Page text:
The argument, basically, is that it would have been impossible to follow constitutional process with Zelaya in the country, so they had to orchestrate his removal from office and exile so that they could follow proper procedure (albeit a trial in absentia, and again Sánchez does me no favors by failiing to point to any constitutional language making that proper, either). Except Sánchez just got through telling us that neither impeachment nor trial are required. A little internal consistency, please?

A Honduran Supreme Court Judge, Rosalinda Cruz, also attempts to defend the coup:
“The only thing the armed forces did was carry out an arrest order,” Cruz, 55, said in a telephone interview from the capital, Tegucigalpa. “There’s no doubt he was preparing his own coup by conspiring to shut down the congress and courts.”
Okay... And the arrest order was issued by the Supreme Court on what constitutional authority? And what trial was held that removed any doubt as to Zelaya's intentions in pushing ahead with a referendum? Let's take step back, returning to Hari - this case involves a type of power struggle pretty typical in the developing world,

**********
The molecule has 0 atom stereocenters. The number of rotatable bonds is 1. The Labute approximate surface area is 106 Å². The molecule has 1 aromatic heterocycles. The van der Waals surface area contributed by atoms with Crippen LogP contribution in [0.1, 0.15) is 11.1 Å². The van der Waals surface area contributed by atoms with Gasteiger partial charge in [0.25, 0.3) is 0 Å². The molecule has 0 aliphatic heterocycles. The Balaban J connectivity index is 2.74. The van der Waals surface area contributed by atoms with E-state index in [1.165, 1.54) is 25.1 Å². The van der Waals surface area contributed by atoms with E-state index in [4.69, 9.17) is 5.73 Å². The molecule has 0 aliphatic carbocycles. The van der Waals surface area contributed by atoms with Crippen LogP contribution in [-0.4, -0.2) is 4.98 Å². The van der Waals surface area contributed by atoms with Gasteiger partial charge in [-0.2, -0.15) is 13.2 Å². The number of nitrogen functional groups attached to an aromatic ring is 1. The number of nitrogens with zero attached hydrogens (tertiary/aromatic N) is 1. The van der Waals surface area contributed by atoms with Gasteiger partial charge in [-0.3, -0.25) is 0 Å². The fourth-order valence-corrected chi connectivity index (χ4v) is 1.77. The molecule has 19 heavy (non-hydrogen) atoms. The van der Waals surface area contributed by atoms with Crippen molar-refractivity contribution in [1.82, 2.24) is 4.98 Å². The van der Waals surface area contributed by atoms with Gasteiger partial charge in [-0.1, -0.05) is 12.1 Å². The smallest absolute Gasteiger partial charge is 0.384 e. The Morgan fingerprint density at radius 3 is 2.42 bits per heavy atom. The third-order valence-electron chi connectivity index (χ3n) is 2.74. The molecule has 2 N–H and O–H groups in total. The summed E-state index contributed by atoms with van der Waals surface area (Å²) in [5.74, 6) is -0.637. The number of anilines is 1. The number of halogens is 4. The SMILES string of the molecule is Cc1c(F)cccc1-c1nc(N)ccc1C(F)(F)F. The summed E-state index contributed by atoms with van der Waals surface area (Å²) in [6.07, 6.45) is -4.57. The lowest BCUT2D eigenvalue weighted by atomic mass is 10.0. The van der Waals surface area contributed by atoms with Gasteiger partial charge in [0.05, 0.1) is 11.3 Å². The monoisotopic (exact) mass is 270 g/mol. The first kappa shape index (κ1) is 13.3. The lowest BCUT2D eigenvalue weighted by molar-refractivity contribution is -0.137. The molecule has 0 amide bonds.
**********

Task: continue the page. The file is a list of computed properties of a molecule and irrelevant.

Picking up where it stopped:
In 2005, Zelaya ran promising to help the country's poor majority – and he kept his word. He increased the minimum wage by 60 per cent, saying sweatshops were no longer acceptable and "the rich must pay their share".

The tiny elite at the top – who own 45 per cent of the country's wealth – are horrified. They are used to having Honduras run by them, for them. . . .

Honduras has a constitution that was drawn up in 1982, by the oligarchy, under supervision from the outgoing military dictatorship. It states that the President can only serve only one term, while the military remains permanent and "independent" – in order to ensure they remain the real power in the land.

Zelaya believed this was a block on democracy, and proposed a referendum to see if the people wanted to elect a constituent assembly to draw up a new constitution. It could curtail the power of the military, and perhaps allow the President to run for re-election. The Supreme Court, however, ruled that it is unconstitutional to hold a binding referendum within a year of a presidential election. So Zelaya proposed holding a non-binding referendum instead, just to gauge public opinion. This was perfectly legal. The military – terrified of the verdict of the people – then marched in with their guns.
Columnist Edward Schumacher-Matos takes us into the dark territory of "We had to destroy the constitution in order to save it":
Honduras is guilty of two sins: impatience and size. The rest of the world is committing two more: hubris and hypocrisy.

It is now clear that if the Honduran Supreme Court or Congress had used legal means such as impeachment before asking the army to remove President Manuel Zelaya, we would be calling events there a constitutional crisis rather than a coup d'etat.